Odeya's work has been presented at Resonant Bodies Festival, The LA Phil, Merkin Concert Hall, The Kitchen, MONA, and The Pulitzer Arts Foundation. She has lectured on contemporary vocal techniques, composition, and the intersection with holistic practices and leads vocal sound baths, workshops, and retreats exploring the healing qualities of embodied voice.


January 23, 2020 - Jennifer Saparzadeh 

Jennifer Saparzadeh makes work rooted in spiritual liberation and poetry. Her experimental documentary films meditate on the obstruction of freedoms and the people and beliefs working against them. Her most recent film, Nu Dem, was made in response to the degrading media coverage of people seeking (and being denied) refuge after the closing of Europe’s borders in 2016. She translates Farsi for her films as well as Persian pop songs for posterity. Presently, she is in the beginning stages of a film regarding the long-held ban of women singing publicly in Iran, and the inherent potency of public expression through voice and song.


January 30, 2020 - Christopher Soto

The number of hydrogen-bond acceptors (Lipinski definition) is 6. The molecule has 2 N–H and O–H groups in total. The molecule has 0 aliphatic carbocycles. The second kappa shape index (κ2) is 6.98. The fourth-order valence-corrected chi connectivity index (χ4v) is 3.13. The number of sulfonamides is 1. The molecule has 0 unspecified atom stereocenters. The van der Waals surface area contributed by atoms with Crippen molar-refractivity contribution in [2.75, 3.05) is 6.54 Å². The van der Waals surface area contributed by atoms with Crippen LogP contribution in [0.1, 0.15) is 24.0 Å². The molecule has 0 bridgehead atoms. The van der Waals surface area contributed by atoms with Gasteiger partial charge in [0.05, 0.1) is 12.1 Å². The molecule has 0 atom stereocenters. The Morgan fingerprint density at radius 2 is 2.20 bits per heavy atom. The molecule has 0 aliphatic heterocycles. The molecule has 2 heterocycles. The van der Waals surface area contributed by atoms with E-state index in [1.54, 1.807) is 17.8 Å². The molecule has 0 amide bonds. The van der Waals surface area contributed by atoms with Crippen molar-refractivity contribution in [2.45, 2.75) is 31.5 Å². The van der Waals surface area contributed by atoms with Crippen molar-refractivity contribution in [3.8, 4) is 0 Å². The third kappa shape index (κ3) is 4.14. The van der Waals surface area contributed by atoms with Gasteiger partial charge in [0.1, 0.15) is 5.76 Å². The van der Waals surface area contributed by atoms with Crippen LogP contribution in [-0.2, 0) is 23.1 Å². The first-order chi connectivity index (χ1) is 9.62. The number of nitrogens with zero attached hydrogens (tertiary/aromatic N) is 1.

Christopher Soto completed his Master of Fine Arts in Poetry at New York University, currently works at UCLA’s Ethnic Studies Centers, and sits on the Lambda Literary Board of Directors. He is the author of and the editor of Nepantla: An Anthology Dedicated to Queer Poets of Color. He co-founded the Undocupoets Campaign, which successfully lobbied numerous poetry publishers in the United States to remove proof of citizenship requirements from first-book contests, and co-founded Writers for Migrant Justice to protest the detention / separation of migrant families in the U.S. He has received The Freedom Plow Award for Poetry & Activism and the Barnes & Nobles Writer for Writers Award and he is a 2019 CantoMundo Fellow. Soto’s poems, reviews, interviews, and articles can be found at The Nation, The GuardianLos Angeles Review of BooksPoetryAmerican Poetry Review, and Tin House, among others.